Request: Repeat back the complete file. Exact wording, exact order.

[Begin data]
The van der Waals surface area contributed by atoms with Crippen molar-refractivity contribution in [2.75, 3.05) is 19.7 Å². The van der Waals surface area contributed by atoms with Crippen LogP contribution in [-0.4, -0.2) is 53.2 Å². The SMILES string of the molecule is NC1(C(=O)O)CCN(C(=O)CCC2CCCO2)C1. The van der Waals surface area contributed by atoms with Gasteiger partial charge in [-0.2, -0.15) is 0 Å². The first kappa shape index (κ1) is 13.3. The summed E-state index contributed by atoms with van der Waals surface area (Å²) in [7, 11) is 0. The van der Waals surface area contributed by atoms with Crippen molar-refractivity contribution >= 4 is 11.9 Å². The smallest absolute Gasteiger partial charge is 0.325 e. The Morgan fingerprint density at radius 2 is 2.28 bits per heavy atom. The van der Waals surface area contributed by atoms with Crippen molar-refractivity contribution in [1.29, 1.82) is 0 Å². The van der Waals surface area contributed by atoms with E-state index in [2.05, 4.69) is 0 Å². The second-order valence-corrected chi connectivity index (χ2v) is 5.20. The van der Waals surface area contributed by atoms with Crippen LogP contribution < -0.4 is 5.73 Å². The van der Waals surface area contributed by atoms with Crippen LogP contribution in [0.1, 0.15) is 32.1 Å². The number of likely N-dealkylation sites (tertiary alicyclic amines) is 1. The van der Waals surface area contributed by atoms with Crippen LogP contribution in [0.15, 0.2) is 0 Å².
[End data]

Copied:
The van der Waals surface area contributed by atoms with Crippen molar-refractivity contribution in [2.75, 3.05) is 19.7 Å². The van der Waals surface area contributed by atoms with Crippen LogP contribution in [-0.4, -0.2) is 53.2 Å². The SMILES string of the molecule is NC1(C(=O)O)CCN(C(=O)CCC2CCCO2)C1. The van der Waals surface area contributed by atoms with Gasteiger partial charge in [-0.2, -0.15) is 0 Å². The first kappa shape index (κ1) is 13.3. The summed E-state index contributed by atoms with van der Waals surface area (Å²) in [7, 11) is 0. The van der Waals surface area contributed by atoms with Crippen molar-refractivity contribution >= 4 is 11.9 Å². The smallest absolute Gasteiger partial charge is 0.325 e. The Morgan fingerprint density at radius 2 is 2.28 bits per heavy atom. The van der Waals surface area contributed by atoms with Crippen molar-refractivity contribution in [1.29, 1.82) is 0 Å². The van der Waals surface area contributed by atoms with E-state index in [2.05, 4.69) is 0 Å². The second-order valence-corrected chi connectivity index (χ2v) is 5.20. The van der Waals surface area contributed by atoms with Crippen LogP contribution < -0.4 is 5.73 Å². The van der Waals surface area contributed by atoms with Crippen LogP contribution in [0.1, 0.15) is 32.1 Å². The number of likely N-dealkylation sites (tertiary alicyclic amines) is 1. The van der Waals surface area contributed by atoms with Crippen LogP contribution in [0.15, 0.2) is 0 Å².